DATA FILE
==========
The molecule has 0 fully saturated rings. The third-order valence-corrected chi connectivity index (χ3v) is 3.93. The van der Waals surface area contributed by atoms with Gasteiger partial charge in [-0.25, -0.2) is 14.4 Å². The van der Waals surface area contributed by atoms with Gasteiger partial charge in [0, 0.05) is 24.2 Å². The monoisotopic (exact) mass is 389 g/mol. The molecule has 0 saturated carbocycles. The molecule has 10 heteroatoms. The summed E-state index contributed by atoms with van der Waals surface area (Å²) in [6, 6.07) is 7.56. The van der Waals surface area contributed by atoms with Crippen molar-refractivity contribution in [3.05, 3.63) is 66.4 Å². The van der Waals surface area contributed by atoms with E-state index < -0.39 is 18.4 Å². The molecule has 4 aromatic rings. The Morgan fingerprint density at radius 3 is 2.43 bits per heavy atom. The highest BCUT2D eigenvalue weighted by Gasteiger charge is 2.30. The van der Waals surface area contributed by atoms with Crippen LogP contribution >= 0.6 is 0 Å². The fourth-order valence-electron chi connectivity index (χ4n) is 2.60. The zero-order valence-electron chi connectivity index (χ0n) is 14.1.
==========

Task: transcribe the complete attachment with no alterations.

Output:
The molecule has 0 fully saturated rings. The third-order valence-corrected chi connectivity index (χ3v) is 3.93. The van der Waals surface area contributed by atoms with Gasteiger partial charge in [-0.25, -0.2) is 14.4 Å². The van der Waals surface area contributed by atoms with Gasteiger partial charge in [0, 0.05) is 24.2 Å². The monoisotopic (exact) mass is 389 g/mol. The molecule has 0 saturated carbocycles. The molecule has 10 heteroatoms. The summed E-state index contributed by atoms with van der Waals surface area (Å²) in [6, 6.07) is 7.56. The van der Waals surface area contributed by atoms with Crippen molar-refractivity contribution in [3.05, 3.63) is 66.4 Å². The van der Waals surface area contributed by atoms with E-state index < -0.39 is 18.4 Å². The molecule has 4 aromatic rings. The Morgan fingerprint density at radius 3 is 2.43 bits per heavy atom. The highest BCUT2D eigenvalue weighted by Gasteiger charge is 2.30. The van der Waals surface area contributed by atoms with Crippen LogP contribution >= 0.6 is 0 Å². The fourth-order valence-electron chi connectivity index (χ4n) is 2.60. The zero-order valence-electron chi connectivity index (χ0n) is 14.1.